Although, over the course of my life, I've heard the familiar comment about how girls and women make their ladies' rooms trips together; until now I haven't really asked myself why.
The most immediate situation that comes to mind is one I experience just about every week, when my sister and I go out for lunch and shopping. Although there are times when one of us wants to go "wash our hands", and the other decides to head outside and get a little fresh air while waiting; most of the time both of us just decide on a convenient time to make the ladies' room trip, and then go there together.
With two girls or women, there's just a continuity in staying with the person with whom you have chosen to "hang out". There's this kind of thinking, "First, let's stop in the ladies' room and comb our hair and wash our hands. Then let's get our coffee. After that, we can go to the gift shop." What I realize tends to happen is that my sister and I have in common the first phase of our trip (and that includes the usual ladies' room trip to comb wind-blown hair and wash hands, as well as taking care of any other matters). The second phase of our trip out often includes separating and doing miscellaneous, individual, errands. We then semi-reunite by ending up in the same grocery store, going through the aisles independently, and then joining up after we're both finished shopping. In other words, there's kind of system to the whole "hanging-out" thing, with the pattern being "in common tasks", "not-in-common tasks", "sort-of-in-common" tasks, and then "in-common tasks" again (which leads to the shared ride to the non-driver's home).
Upon thinking about it, I realize that when two or three women get together they tend to stay together (probably because that's "the whole idea of it"), unless they have reason to split up.
I think many women friends share a different kind of "mental intimacy" than men friends do. Women have a closeness with other women. At its worst, it's the thing that is responsible for the "cackling hens" image. At its best, however, it is the thing that makes two little girls seem so enthusiastically engaged in relating to their friend(s); and it is the thing that even grown-up women discover they often still share with other women.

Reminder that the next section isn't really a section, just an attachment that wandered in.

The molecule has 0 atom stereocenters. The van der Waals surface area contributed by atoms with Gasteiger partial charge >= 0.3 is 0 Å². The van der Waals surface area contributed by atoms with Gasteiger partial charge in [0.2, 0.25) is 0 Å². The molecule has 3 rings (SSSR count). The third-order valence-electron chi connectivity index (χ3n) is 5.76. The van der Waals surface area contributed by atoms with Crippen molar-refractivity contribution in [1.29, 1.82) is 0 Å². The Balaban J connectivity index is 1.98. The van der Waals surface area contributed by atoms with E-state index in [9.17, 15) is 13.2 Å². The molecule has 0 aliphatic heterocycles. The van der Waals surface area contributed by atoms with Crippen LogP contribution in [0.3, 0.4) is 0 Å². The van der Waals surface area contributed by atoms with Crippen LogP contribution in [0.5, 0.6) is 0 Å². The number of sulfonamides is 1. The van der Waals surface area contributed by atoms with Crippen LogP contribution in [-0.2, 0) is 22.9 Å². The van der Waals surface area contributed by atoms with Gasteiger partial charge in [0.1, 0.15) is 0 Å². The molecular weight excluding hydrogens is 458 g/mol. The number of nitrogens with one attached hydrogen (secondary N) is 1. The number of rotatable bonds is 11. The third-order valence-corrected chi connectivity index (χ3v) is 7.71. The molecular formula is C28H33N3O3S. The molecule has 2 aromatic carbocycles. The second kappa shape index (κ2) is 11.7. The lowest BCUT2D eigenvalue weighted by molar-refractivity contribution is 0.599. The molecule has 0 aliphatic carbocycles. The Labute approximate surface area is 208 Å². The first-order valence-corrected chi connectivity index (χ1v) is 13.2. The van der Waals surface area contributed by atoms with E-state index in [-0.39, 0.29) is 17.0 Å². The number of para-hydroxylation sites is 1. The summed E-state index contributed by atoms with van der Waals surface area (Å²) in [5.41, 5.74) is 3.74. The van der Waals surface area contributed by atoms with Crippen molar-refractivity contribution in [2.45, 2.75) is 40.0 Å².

Women are often more sociable than men are. Girls and women will make a trip to the restroom as much a part of an outing as anything else. Most of us recall the inevitable drama in the girls' room during school dances. One fourteen-year-old girl was always crying, as her friends hovered (like hens) and commiserated over the fact that some boy had chosen to break up at the dance. In less dramatic times, the girls' room at a high school may have rows of self-obsessed and insecure girls, worrying about their hair and make-up in front of the multi-person mirrors. Even elementary school girls enjoy a break away from class and the chance to simply talk freely with their friends.
Grown women may not fret over their hair and make-up in the ladies' room, but they still share conversation and a common purpose - whether that's to wash their hands, comb their hair, or empty a bladder. Sometimes there may sharing of tissues (if the ladies' room has no toilet tissue). Sometimes there is sharing of hairspray. Ladies' rooms are often decorated nicely, so women often comment on that (or even just enjoy the prettiness of this special sanctuary). When a ladies' room is less than pleasant, they get to complain about that to one another.
In other words, while most normal women don't particularly love ladies' rooms, they don't hate them either. Perhaps we learn in elementary school that restrooms allow for having, or continuing, a conversation. (Why stop a conversation just because someone needs to empty a bladder?)
In a group situation, the same type of things apply; although there may be something else in a group. If there is a group of people at, say, a restaurant table, being the one person to leave to use the ladies' room can feel a little odd to women. Don't get me wrong. Women will go to the ladies' room alone if it seems to make sense. Also, it isn't that being the only one to leave the group is a big deal either. It's just that, I suppose, planning to make the trip to the restroom with at least one other woman makes a woman feel less as if she's leaving the group for some negative reason.